4) DROP SETS
You may think that drop sets are for bodybuilders only – a push-past-failure technique designed to carve new detail into muscle. But your body can use this proven approach to build new strength and size, as well.
“In conjunction with the pyramid example above, I like to push myself a bit further on the last set of the Big 3 exercises (squat, bench, and deadlift),” says Simmons. “Again, using the 500-pound deadlift example above, immediately follow that final rep with drop sets all the way back down to 135 but this time increase your reps as you decrease the weight. So, it might look like this: 500 for a single, 405 for 2-4, 315 for 6-8, 225 for 10-12, and finally 135 for 12. Keep the pace up with these drop sets, taking no more rest than the time it takes you to strip the weights. Focus on your form as you decrease the weight. As your back and legs burn, this will become more and more challenging in spite of the decreasing weight, but it will be worth it.”
“Compete,” says Simmons, sternly. “Powerlifting is all about challenging yourself mentally and physically — pushing your limits safely. The most rewarding meets I’ve participated in were those when I set a new personal best in one of the lifts, not necessarily just the meets I’ve won (although that’s nice too). Don’t be intimidated by the culture or atmosphere of a powerlifting meet – everyone was a beginner at some point and we all had a first meet. The small community of competitive powerlifting is a friendly, close-knit group of passionate athletes, and we’re always looking to grow and promote the sport.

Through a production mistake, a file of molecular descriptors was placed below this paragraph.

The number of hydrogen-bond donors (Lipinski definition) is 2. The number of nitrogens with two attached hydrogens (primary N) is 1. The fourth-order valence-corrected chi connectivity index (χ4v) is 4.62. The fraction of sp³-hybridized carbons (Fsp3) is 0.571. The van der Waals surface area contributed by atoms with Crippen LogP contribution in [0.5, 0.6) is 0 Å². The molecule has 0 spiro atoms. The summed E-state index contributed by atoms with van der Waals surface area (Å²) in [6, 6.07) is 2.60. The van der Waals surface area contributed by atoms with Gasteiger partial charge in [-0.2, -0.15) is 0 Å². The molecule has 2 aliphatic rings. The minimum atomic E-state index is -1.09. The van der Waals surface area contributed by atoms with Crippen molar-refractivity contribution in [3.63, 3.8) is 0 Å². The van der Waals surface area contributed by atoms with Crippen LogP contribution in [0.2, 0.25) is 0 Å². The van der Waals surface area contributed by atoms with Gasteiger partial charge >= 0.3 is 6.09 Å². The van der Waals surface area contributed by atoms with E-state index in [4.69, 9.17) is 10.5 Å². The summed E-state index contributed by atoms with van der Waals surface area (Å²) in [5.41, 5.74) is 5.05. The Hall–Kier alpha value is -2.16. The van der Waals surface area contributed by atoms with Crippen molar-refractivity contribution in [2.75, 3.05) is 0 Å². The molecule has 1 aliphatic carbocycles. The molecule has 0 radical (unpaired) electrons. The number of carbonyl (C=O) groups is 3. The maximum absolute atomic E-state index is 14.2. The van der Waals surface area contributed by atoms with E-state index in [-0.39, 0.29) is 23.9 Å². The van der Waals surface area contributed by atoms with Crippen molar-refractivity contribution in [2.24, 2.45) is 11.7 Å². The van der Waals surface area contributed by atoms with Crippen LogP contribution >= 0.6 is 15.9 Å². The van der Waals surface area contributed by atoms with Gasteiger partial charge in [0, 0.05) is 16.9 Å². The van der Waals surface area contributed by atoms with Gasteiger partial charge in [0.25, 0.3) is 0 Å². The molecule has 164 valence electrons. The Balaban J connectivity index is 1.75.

6) FORM CHECK
Don’t buy into the misconception that powerlifters are grunting beasts only concerned with moving the weight from A to B. They are strong because they are meticulous technicians.
“Focus on form!” Simmons exclaims. “The common theme here is obviously that proper form comes first. If you’re lifting properly, the strength will follow. Take the ego out of your lifts, take some weight off the bar and take pride in doing the lifts properly.”
7) REST AND EAT
It’s bro science to think that you can throw down slice after slice of pizza just because you’re heaving such massive L-Bs about. Wrong. Way, way wrong.
“You need to rest and eat appropriately,” Simmons says. “ An intense weightlifting program requires the proper amount of fuel and rest for results. Without getting into diet program specifics, the basic principle is that your diet should be appropriate for your personal goals, whether they are to build size and strength or lose weight. Also, I recommend supplementing a healthy diet with a supplement such as RuckPack, which is a caffeine-free, all-in-one supplement which promotes focus, joint health, stamina, and recovery.”
James Simmons is an active duty Air Force contrating officer. He competes in powerlifting at 198 pounds and has won a number of state and regional titles.